Our Commitment to human rights.
We see you. We hear you. We stand with you.
Juneteenth commemorates June 19, 1865, when the enslaved people in Galveston, Texas learned they were free. Friendly reminder, this was 3 years after the Emancipation Proclamation was signed by President Lincoln in 1862. The Emancipation Proclamation was a declaration that all slaves were to be set free, but that’s not what happened and releasing of slaves was hardly enforced.
Throughout the years, Juneteenth has been considered the “longest-running African-American holiday” and is known as “America’s second Independence Day.” It became a Texas state holiday in 1979.
Let’s talk about this though. I (Shep) grew up in the state of Texas and I had not heard of this holiday until June 2020. So was it really something that was taught and celebrated? I acknowledge that I grew up with an immense amount of privilege and attended very prestigious schools, but clearly the state history classes I took failed me and were whitewashed. We need to do better teaching the true history of America, both the good and the bad.
Juneteenth is a day to celebrate independence for Black Americans and even has its own flag.
Created by Ben Haith in 1997, the flag has a solid star in the center to represent Texas, the Lone Star State, and uses a red arc to represent “new horizons and opportunities” for the Black community. The burst around the solid star represents the new beginning for Black Americans. Using blue and red as the colors is symbolic to mirror the colors of the American flag and representing that formerly enslaved humans and their descendants are free American citizens.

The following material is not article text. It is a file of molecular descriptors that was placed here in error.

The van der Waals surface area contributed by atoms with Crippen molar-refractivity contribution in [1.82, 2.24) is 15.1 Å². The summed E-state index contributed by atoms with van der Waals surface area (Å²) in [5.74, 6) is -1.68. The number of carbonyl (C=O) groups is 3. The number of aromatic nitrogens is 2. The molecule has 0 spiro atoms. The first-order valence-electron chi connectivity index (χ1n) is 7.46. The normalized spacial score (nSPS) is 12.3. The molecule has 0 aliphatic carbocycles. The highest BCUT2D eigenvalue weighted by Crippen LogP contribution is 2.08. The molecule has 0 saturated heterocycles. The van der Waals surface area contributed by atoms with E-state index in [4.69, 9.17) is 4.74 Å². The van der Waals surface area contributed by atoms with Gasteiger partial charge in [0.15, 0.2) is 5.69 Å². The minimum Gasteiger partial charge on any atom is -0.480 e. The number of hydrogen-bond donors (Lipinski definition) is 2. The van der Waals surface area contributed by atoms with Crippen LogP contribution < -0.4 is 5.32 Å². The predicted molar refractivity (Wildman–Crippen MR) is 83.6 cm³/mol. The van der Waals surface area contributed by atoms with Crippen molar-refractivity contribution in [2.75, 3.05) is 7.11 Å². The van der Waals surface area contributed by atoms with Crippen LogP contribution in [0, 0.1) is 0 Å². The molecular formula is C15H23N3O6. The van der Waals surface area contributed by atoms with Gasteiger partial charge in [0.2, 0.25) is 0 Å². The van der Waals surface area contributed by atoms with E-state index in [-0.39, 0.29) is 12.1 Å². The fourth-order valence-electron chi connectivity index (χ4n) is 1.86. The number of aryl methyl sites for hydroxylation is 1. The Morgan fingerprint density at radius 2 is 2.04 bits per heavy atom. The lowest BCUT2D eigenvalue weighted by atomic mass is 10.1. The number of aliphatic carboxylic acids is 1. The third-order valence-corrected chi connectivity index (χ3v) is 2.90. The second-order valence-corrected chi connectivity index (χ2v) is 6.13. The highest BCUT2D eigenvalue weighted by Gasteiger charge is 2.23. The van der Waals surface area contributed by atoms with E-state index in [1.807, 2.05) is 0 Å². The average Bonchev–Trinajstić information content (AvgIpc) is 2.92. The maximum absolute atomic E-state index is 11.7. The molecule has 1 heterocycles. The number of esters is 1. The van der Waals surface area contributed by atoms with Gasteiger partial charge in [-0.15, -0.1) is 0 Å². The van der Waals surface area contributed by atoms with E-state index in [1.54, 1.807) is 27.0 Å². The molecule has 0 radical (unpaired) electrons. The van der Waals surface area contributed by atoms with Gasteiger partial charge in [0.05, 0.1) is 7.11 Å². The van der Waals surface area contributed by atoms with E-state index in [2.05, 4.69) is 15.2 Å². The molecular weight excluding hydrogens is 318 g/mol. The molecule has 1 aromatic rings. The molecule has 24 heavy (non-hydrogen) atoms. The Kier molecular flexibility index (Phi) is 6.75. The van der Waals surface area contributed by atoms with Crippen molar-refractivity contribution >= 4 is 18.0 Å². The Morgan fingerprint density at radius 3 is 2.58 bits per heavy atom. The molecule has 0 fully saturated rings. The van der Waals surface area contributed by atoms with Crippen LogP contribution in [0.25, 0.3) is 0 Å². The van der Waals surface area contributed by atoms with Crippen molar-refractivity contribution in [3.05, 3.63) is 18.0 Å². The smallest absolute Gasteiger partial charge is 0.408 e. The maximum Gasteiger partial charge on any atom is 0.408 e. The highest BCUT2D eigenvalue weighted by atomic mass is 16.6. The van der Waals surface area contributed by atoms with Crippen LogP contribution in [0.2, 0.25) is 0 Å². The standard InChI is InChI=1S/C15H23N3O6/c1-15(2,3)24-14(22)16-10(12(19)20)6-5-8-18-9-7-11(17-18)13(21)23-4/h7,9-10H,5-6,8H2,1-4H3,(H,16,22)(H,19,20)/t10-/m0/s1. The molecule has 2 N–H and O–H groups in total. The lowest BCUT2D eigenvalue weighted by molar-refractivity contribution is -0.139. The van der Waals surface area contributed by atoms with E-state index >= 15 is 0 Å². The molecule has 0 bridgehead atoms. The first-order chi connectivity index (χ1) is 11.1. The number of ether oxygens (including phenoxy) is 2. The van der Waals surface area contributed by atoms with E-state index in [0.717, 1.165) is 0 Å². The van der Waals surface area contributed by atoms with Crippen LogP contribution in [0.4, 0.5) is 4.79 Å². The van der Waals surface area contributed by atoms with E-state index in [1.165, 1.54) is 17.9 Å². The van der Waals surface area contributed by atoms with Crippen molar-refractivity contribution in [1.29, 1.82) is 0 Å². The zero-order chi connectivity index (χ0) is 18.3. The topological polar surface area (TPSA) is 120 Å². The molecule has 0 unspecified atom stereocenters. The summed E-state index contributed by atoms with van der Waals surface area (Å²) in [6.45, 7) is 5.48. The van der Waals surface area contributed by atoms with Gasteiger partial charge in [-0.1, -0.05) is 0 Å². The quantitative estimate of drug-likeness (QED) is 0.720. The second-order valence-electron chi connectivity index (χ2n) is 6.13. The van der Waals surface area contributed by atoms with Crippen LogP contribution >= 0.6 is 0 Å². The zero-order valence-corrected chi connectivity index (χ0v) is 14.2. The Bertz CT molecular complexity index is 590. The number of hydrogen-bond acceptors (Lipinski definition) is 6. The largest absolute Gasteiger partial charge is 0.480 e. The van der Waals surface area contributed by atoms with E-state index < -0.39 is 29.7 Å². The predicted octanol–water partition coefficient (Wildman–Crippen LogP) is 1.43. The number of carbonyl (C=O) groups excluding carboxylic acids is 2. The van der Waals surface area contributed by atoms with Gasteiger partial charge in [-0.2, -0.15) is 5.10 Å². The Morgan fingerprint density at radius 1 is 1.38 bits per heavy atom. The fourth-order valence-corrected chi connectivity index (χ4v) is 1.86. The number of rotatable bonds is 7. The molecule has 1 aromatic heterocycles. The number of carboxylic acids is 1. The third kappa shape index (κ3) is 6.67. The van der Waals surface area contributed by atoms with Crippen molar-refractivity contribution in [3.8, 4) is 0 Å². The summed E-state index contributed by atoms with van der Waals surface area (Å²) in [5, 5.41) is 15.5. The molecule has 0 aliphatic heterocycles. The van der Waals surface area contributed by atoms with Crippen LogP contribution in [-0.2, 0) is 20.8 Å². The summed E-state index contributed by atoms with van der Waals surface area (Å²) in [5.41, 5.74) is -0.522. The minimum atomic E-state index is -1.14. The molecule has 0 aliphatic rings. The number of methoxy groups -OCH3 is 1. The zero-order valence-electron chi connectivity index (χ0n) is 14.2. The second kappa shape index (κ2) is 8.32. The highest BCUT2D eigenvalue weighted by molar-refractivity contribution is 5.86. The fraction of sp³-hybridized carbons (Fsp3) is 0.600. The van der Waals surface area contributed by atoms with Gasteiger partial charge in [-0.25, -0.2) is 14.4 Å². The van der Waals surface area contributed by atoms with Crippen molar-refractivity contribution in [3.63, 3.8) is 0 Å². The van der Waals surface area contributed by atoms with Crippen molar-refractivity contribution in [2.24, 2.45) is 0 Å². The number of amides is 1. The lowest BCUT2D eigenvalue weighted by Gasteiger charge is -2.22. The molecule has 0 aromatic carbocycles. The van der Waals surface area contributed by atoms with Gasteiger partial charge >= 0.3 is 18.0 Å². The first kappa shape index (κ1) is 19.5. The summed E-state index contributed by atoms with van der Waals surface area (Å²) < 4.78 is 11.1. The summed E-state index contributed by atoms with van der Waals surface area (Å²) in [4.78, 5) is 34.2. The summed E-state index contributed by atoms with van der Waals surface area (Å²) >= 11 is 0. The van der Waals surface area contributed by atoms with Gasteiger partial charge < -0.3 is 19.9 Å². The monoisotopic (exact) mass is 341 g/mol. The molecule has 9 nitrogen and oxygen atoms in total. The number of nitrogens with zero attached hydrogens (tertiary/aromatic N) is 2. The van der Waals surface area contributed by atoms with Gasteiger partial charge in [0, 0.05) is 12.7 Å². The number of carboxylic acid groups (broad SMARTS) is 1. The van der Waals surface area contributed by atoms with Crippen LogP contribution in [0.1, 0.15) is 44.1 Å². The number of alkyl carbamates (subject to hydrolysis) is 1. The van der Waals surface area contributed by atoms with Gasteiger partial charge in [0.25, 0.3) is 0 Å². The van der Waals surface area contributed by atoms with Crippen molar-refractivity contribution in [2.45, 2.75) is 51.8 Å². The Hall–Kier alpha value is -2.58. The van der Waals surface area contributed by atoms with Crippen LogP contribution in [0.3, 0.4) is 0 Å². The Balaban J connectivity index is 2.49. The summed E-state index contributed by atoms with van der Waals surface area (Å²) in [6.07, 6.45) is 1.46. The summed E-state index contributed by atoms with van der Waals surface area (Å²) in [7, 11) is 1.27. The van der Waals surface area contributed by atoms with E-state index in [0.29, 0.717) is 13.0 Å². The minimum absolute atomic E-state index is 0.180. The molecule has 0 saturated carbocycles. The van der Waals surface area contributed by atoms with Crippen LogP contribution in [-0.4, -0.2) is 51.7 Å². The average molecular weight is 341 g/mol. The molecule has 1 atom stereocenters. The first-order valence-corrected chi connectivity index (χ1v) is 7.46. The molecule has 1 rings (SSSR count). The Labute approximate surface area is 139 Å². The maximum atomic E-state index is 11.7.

Words From Our Friend, Krystian.
“June Nineteenth aka “Juneteenth” ✊🏾 a day to commemorate the emancipation of enslaved African Americans in the United States (but not all).
Kind of a big deal, right? You would think.
But it wasn’t until June 17, 2021 that June 19th became a federal holiday.
Kind of ironic it’s the first new Federal holiday since Martin Luther King Day was established back in 1983.
Today, and everyday, is about Black liberation.
Did the work end on June 17th when Juneteenth became a holiday? No. Although I’m sure if did for many because something was “done”.
But what are we really doing?
Really ask yourself that, what are YOU doing?
Today and everyday until this day again next year.
How often do you educate yourself on Black history?
How often does Black freedom cross your mind?
It shouldn’t only happen when the nation is in an uproar over another murder of a Black man at the hands of police.
We devote time, effort, and energy to things we truly care about daily.
So I ask you again, what are YOU doing to make a difference?
Support Black people.
Support Black-owned businesses.
Read a book or an article.
I am Black✊🏾
I am gay
and I am proud!”
Happy Juneteenth, humans 🖤
We know that one holiday is not enough to undo the systemic issues racism and slavery has caused. So for the same reason #pride is forever, so is this work towards #racialequity. Today and every day we stand beside our fellow humans and will work to amplify the voices of the oppressed.
Here at OH, we are a white-owned company. We work each day to acknowledge our privileges, implicit biases, and racism. We are committed to and work daily to expand our own racial equity work.
Today we ask that you don’t support us. Support Black-owned organizations. Donate to Black-centered non-profits. Buy from Black-owned companies.
✊🏾 Other orgs to follow & support:
✊🏽 Creators to follow: